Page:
Wabi-sabi is never slobby, but we can allow ourselves to stop trying so hard and just appreciate our warm bed at the end of the day—whether it’s made or not.
Wabi-sabi is wildflowers, not roses; weathered wood, not plastic laminate; native landscaping, not Kentucky bluegrass. Pictures tell a thousand words.
In the kitchen, we can cultivate our sense of aesthetics and function. Tools can be beautiful. Food can be art. Cooking can be meditation.
A wabi-sabi home just feels right, without pretense or compromise—like our grandmothers’ Depression era homes, where things were patched and mended but scrubbed and clean, handmade or chosen and paid for with care.
Wabi-sabi is sinewy, flecked browns and yellowed greens, the myriad stone and moss shades, a slate-gray cloud’s washed violet underside. Like nature, wabi-sabi paints in multidimensional swatches that are never what they appear to be.
Wabi-sabi has infused Western design for centuries—though its advocates rarely knew it. It’s in the plain, efficient homes built by the Shakers, the unsentimental Arts and Crafts style, Frank Lloyd Wright's Prairie houses and midcentury furniture.
In ancient Japan, preparing and serving bitter green tea became a means for ordinary people to escape for a moment and share a ritual. Tea ceremony became a venue for Japan’s finest poets and artists that endures to this day.
Wabi-sabi is underplayed and understated, quiet, undeclared beauty that waits patiently to be discovered. It’s a fragmentary glimpse: the branch representing the tree, shoji screens filtering the sun, the moon obscured behind a ribbon of cloud.
Elaborate, ostentatious Tea ceremony had become the norm in 16th century Japan when Sen no Rikyu proved that simplicity is ultimately more luxurious with his rustic, minimalist Tea ceremony--which endures to this day.
Sen no Rikyu's simple, unpretentious ceremony using rustic, local tools usurped the elaborate, ostentatious Tea ceremonies that were the norm in 16th-century Japan. His 'aesthetic of the people' made Tea accessible to all--and endures to this day.
A flea market basket that called to me, my grandmother's hand-embroidered linens and a quilt made by a circle of women in Minnesota are among the wabi-sabi items that I wouldn't want to be without.
Learn to let go of associations with price, value, age and prestige and just appreciate beauty without judgment. Nature is the best muse for cultivating wabi-sabi.
If we use high-quality items in our everyday lives, our lives become a sort of training. By using each item with care and careful consideration, the way we live becomes a tradition.
Inspired by back-to-the-landers Scott and Helen Nearing, Kate NaDeau grows her own food and enjoys the simple pleasures of seasonal living in her handbuilt stone cottage in Maine. She is the epitome of good wabi-sabi living.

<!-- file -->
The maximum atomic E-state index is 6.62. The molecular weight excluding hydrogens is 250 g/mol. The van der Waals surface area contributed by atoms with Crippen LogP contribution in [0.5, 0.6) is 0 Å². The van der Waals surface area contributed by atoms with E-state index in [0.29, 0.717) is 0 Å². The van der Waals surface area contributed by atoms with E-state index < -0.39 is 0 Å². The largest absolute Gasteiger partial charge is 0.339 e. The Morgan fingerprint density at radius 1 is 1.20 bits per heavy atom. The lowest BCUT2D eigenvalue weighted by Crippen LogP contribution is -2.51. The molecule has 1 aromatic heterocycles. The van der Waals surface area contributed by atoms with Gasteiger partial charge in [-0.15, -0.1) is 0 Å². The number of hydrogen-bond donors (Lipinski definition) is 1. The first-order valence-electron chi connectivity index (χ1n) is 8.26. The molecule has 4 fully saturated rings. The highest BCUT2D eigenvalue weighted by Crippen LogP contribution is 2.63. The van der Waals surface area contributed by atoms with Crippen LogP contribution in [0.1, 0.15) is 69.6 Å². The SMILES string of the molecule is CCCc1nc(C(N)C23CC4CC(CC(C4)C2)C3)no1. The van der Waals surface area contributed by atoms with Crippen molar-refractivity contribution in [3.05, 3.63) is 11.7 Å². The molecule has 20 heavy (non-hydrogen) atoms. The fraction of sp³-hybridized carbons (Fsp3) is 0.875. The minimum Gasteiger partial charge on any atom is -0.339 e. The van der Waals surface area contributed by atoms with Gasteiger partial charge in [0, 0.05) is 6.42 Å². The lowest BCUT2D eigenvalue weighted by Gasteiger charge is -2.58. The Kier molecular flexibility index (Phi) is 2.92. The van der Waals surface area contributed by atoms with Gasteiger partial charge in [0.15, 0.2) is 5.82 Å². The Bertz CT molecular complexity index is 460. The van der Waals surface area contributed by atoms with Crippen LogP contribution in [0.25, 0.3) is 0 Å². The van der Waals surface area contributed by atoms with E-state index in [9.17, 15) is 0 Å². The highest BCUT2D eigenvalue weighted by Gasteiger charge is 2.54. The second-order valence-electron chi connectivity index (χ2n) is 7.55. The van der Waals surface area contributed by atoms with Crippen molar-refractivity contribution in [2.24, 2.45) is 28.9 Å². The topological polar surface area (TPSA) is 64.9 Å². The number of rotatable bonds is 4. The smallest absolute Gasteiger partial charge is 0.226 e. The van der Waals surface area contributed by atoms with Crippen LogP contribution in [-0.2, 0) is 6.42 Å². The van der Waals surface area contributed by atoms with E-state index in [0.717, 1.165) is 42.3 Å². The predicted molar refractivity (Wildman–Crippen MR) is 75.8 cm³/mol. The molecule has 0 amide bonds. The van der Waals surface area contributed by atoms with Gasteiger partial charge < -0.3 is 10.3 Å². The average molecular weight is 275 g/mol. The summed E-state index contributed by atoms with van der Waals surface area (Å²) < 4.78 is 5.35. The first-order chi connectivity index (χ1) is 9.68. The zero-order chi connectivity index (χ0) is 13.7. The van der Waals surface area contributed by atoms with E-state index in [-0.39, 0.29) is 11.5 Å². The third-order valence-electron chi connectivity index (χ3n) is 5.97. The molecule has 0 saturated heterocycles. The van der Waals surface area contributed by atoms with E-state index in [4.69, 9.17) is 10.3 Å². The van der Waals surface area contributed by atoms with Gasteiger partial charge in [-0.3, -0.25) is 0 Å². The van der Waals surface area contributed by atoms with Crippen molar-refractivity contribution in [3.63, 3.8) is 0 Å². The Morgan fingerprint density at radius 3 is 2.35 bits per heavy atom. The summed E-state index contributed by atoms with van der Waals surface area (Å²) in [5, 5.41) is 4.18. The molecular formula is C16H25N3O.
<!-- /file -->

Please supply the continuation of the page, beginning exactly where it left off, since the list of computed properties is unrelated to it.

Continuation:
Every once in a while we need to rebel against the machines. Hand a towel to your significant other and ask him to dry while you rinse. Sweep the floor with a real broomcorn broom. Have a real conversation. Enjoy things happening slowly.
A San Francisco architect brings wabi-sabi to his work through craftsmanship, employing natural materials to create a holistic environment that’s not cookie-cutter or slick, and eschewing ornamentation for what is needed and meaningful.
Mother readers weigh in on the wabi-sabi objects that give them joy and solace--from old books to heirloom quilts (and a few surprises). This community of kindred spirits embodies the art of appreciation. Enjoy!
Zen Buddhism's Seven Ruling Principles are wabi-sabi's foundation. They're also excellent guiding lights for a good home and life.
Charles and Ray Eames are modern wabi-sabi heroes who brought fresh, spare furniture, without pretense or stodginess, to the masses. Their home was a wabi-sabi masterpiece.
Frugality and lack of pretense or compromise are key ingredients in creating a wabi-sabi home.
A quiet life filled with appreciation for simple things is the richest life possible.
Strongly influenced by wabi-sabi's principles, the leaders of the Arts and Crafts movement railed against 'the swinish luxury of the rich,' ornamental excess and the poverty of people who lacked creativity.
Wabi-sabi teaches us appreciation for the good energy and soul that handmade items bring to our homes. Etsy, the premiere source for handcrafted home goods, offers an extensive list of items whose sale will benefit Japanese relief efforts.
In Japan, wabi-sabi can be found in the small moments of beauty and acts of hospitality that pervade the culture.
Find out how wabi-sabi, an ancient Japanese philosophy that promotes attention, reverence, generosity and respect, can build the foundation of a happy home.
Planning a party? Let wabi-sabi’s influence lead to a casual, comfortable gathering.